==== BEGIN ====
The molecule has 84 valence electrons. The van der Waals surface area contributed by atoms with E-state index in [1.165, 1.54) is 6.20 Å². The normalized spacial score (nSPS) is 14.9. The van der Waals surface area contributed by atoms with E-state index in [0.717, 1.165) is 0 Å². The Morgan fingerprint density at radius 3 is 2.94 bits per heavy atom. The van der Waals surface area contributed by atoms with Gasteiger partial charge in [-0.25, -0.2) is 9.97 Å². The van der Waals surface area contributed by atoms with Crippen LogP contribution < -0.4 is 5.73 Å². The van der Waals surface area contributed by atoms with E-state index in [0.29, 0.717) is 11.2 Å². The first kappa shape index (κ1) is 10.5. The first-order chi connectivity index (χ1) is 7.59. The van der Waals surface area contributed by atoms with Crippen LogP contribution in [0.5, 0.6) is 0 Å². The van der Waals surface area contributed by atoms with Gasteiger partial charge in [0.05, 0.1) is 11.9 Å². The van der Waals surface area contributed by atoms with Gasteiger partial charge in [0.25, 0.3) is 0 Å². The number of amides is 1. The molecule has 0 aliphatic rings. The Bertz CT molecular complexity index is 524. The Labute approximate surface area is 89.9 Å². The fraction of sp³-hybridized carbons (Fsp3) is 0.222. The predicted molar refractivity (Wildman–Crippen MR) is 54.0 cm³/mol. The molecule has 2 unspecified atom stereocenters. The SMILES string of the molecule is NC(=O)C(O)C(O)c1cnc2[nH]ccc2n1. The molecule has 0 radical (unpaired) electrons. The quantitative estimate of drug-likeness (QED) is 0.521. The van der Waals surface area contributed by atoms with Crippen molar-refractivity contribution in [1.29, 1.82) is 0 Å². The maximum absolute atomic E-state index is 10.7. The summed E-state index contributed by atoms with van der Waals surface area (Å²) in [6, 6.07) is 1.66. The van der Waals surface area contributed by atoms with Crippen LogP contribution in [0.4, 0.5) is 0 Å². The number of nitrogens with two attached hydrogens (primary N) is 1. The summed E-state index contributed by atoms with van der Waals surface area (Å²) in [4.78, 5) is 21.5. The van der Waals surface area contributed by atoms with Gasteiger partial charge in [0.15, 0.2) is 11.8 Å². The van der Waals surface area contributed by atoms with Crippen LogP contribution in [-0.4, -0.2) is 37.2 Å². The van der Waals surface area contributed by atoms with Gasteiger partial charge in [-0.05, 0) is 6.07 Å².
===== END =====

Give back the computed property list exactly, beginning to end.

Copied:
The molecule has 84 valence electrons. The van der Waals surface area contributed by atoms with E-state index in [1.165, 1.54) is 6.20 Å². The normalized spacial score (nSPS) is 14.9. The van der Waals surface area contributed by atoms with E-state index in [0.717, 1.165) is 0 Å². The Morgan fingerprint density at radius 3 is 2.94 bits per heavy atom. The van der Waals surface area contributed by atoms with Gasteiger partial charge in [-0.25, -0.2) is 9.97 Å². The van der Waals surface area contributed by atoms with Crippen LogP contribution < -0.4 is 5.73 Å². The van der Waals surface area contributed by atoms with E-state index in [0.29, 0.717) is 11.2 Å². The first kappa shape index (κ1) is 10.5. The first-order chi connectivity index (χ1) is 7.59. The van der Waals surface area contributed by atoms with Crippen LogP contribution in [0.5, 0.6) is 0 Å². The van der Waals surface area contributed by atoms with Gasteiger partial charge in [0.05, 0.1) is 11.9 Å². The van der Waals surface area contributed by atoms with Gasteiger partial charge in [0.25, 0.3) is 0 Å². The number of amides is 1. The molecule has 0 aliphatic rings. The Bertz CT molecular complexity index is 524. The Labute approximate surface area is 89.9 Å². The fraction of sp³-hybridized carbons (Fsp3) is 0.222. The predicted molar refractivity (Wildman–Crippen MR) is 54.0 cm³/mol. The molecule has 2 unspecified atom stereocenters. The SMILES string of the molecule is NC(=O)C(O)C(O)c1cnc2[nH]ccc2n1. The molecule has 0 radical (unpaired) electrons. The quantitative estimate of drug-likeness (QED) is 0.521. The van der Waals surface area contributed by atoms with Crippen molar-refractivity contribution in [1.29, 1.82) is 0 Å². The maximum absolute atomic E-state index is 10.7. The summed E-state index contributed by atoms with van der Waals surface area (Å²) in [6, 6.07) is 1.66. The van der Waals surface area contributed by atoms with Crippen LogP contribution in [0.4, 0.5) is 0 Å². The number of nitrogens with two attached hydrogens (primary N) is 1. The summed E-state index contributed by atoms with van der Waals surface area (Å²) in [4.78, 5) is 21.5. The van der Waals surface area contributed by atoms with Gasteiger partial charge in [0.15, 0.2) is 11.8 Å². The van der Waals surface area contributed by atoms with Crippen LogP contribution in [-0.4, -0.2) is 37.2 Å². The van der Waals surface area contributed by atoms with Gasteiger partial charge in [-0.05, 0) is 6.07 Å².